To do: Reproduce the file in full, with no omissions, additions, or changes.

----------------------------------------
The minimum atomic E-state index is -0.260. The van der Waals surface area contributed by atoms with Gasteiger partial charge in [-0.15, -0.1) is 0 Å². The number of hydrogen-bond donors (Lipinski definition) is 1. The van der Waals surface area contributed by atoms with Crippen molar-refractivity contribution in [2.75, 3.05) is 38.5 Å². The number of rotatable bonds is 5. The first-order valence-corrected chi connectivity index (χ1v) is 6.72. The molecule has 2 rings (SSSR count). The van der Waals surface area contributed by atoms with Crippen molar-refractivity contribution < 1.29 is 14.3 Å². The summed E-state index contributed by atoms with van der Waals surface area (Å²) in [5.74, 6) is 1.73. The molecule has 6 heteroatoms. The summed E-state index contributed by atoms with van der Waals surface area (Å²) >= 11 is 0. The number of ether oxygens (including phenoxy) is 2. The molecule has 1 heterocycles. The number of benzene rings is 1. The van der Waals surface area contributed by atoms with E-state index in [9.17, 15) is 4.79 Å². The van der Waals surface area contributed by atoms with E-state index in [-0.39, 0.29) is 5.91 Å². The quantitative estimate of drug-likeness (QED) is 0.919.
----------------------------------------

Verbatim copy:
The minimum atomic E-state index is -0.260. The van der Waals surface area contributed by atoms with Gasteiger partial charge in [-0.15, -0.1) is 0 Å². The number of hydrogen-bond donors (Lipinski definition) is 1. The van der Waals surface area contributed by atoms with Crippen molar-refractivity contribution in [2.75, 3.05) is 38.5 Å². The number of rotatable bonds is 5. The first-order valence-corrected chi connectivity index (χ1v) is 6.72. The molecule has 2 rings (SSSR count). The van der Waals surface area contributed by atoms with Crippen molar-refractivity contribution < 1.29 is 14.3 Å². The summed E-state index contributed by atoms with van der Waals surface area (Å²) in [5.74, 6) is 1.73. The molecule has 6 heteroatoms. The summed E-state index contributed by atoms with van der Waals surface area (Å²) >= 11 is 0. The number of ether oxygens (including phenoxy) is 2. The molecule has 1 heterocycles. The number of benzene rings is 1. The van der Waals surface area contributed by atoms with E-state index in [9.17, 15) is 4.79 Å². The van der Waals surface area contributed by atoms with E-state index in [-0.39, 0.29) is 5.91 Å². The quantitative estimate of drug-likeness (QED) is 0.919.